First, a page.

This interview is with a wonderful, wonderful woman in a dear friend, Kat Eghdamian. She is an Iranian-Kurdish New Zealander and former child refugee. Kat has 6 degrees (which she is a bit embarrassed about) and works as Lead Advisor for Equal Employment Opportunities Commissioner. Kat tells many stories about her country of birth, journey to Aotearoa, her parents and her work with migrant exploitation and modern slavery. We end on chatting about Love is Blind and delicious Persian food. Enjoy.
Elina: Hi, Kat. I wanted to comment firstly, on your beautifully arranged bookshelf behind you that's arranged by colour.
Kat: Thank you for noticing it. This was a hot debate on Instagram. I wanted to organise my bookshelf because I've just moved home. A lot of people suggested to organise by colour, which I've never done before. So I thought okay, I'll do that. And then it was really contested. People coming out from the woodwork, people I haven't heard from in a year saying ‘How could you do that? It must be done by topic’ [laughs]. Topic was the biggest counter.
Elina: It looks beautiful… Well Kat, I would love to start by asking you a very broad question. You can take it wherever or whichever way you want. Tell me your story.
Kat: I can never start my story without talking about my birthplace, and then my forced displacement from that birthplace. So I was born in Iran after the 1979 Islamic revolution, and I've never been back to my home, my birth country. So it's interesting when people say, what's your home country? I can talk about my birth country but I don't know if Iran would be my home country. I come from a mixed Turkish Kurdish Iranian heritage.
My mother's side is Kurd, my father's side is Turkish Iranian. And that in itself is part of my origin story in the sense that it was quite uncommon in terms of ethnic marriages, let alone that my parents coming from the Baháʼí community, were also disrupting some social norms around love and marriage, and what process takes place when you meet somebody and you want to get married to that person.
They were at a time when you met someone, the parents said, Yes, and you were to get married, there was no getting to know each other, no having conversations of depth. They disrupted that in the sense that they were very eager to ensure that they got to know each other. So there's the origin of my parents who from the very beginning of their union were very progressive. And then they made the ultimate progressive choice, they chose to leave.
But really, they were impelled to flee the country that was denying them education. By extension, they knew their children would be denied access to education, where there was a climate of fear, where at any point you didn't know if it was going to be your family that was going to be rounded up, or whether it was going to be your children who were going to be bullied at school. In my father's first memory of primary school he is walking into his classroom, and his teacher is introducing him to the class as the ‘dirty Baháʼí that no one should be friends with or talk to’. Again, that's all part of my origin stories. I can't separate all of that.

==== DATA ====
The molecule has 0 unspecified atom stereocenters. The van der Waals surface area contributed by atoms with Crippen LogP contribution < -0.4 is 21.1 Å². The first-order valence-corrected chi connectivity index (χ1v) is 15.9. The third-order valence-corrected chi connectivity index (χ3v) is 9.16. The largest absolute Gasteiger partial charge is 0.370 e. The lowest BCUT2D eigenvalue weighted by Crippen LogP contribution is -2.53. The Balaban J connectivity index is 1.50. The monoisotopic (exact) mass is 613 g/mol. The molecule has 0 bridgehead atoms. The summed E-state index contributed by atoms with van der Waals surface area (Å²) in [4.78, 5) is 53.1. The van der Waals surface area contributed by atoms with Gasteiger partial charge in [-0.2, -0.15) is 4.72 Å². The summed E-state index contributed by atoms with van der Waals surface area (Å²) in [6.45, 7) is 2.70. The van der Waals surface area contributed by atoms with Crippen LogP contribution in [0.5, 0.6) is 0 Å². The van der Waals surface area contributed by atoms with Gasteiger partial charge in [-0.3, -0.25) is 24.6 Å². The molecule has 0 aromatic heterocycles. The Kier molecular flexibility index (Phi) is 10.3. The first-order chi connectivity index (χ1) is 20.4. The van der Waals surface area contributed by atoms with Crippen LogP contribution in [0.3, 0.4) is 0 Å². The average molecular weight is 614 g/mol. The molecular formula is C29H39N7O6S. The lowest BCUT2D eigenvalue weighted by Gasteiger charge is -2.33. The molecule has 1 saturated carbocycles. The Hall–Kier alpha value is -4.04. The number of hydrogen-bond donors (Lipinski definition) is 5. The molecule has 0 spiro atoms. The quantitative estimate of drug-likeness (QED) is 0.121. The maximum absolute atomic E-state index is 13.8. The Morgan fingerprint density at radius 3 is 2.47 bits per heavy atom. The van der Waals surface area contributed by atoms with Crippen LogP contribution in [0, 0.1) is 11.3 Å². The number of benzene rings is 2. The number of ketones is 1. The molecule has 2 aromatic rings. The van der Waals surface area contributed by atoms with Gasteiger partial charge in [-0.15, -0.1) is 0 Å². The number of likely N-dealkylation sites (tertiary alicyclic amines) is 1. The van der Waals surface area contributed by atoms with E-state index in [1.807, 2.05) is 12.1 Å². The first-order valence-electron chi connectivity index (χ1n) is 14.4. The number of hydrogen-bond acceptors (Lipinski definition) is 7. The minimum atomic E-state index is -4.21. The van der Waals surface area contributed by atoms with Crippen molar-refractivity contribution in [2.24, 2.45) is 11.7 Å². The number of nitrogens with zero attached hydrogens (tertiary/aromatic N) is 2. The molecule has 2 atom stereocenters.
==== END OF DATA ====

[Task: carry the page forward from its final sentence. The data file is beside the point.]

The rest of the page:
We fled into the borders of Pakistan. And my father went first, he walked the border. There's a really interesting side story about him being captured. That's maybe for another conversation but what happened in that situation was that he was able to be freed and go and enter Pakistan, and then after a few months, he sent word to us that it was safe. And we were smuggled across the border.
My mother, my older brother and I with a group of others, we primarily went by camelback. And there are countless stories within that journey that make me who I am as well that have been passed down to me because even though I experienced it, you know, at such a young age, I don't have conscious memory of it. It's not an active memory I have, but it nevertheless has obviously formed me to who I am. And then we went to Pakistan and it took a while for us to receive refugee status. There was a very clear processing system, it did take time, almost two years. That's still a significant period, but we're not talking decades of being in limbo or stateless, so to speak. So in that sense, we were privileged and then we are given the option of being restored and resettled to either New Zealand or Canada.
And again, my parents' first question which remains, to this day, quite a prominent measure of how they make decisions was, where's the best place for education? Education is a tool for transformation. And, their answer was, for a young family like yours, New Zealand is probably the best place. When we landed in Auckland Airport, we were greeted by a Baháʼí family. For the ‘authorities’ to identify you as a refugee, you had to carry a UNHCR bag, which had the UN logo on it. And so my mother and I have a photo of us entering the airport, and my mum's just holding this bag. And then we were given the decision of where to live in New Zealand. And again, my parents asked that question, where's the best place for education? And they said for a young family like yours, Dunedin, and not knowing anything about Dunedin they said, great, sounds good. They said, it's got the oldest university there, students study there, a great place for young families to go. You can't get more distinct than going from the Kurdish province in Iran, not very green and then you go to the South Island, and it's rainy and cold and old buildings [laughs]. And that's how we landed here. And how in some ways I now call Aotearoa home. So I guess my home country is Aotearoa. My birth country is Iran.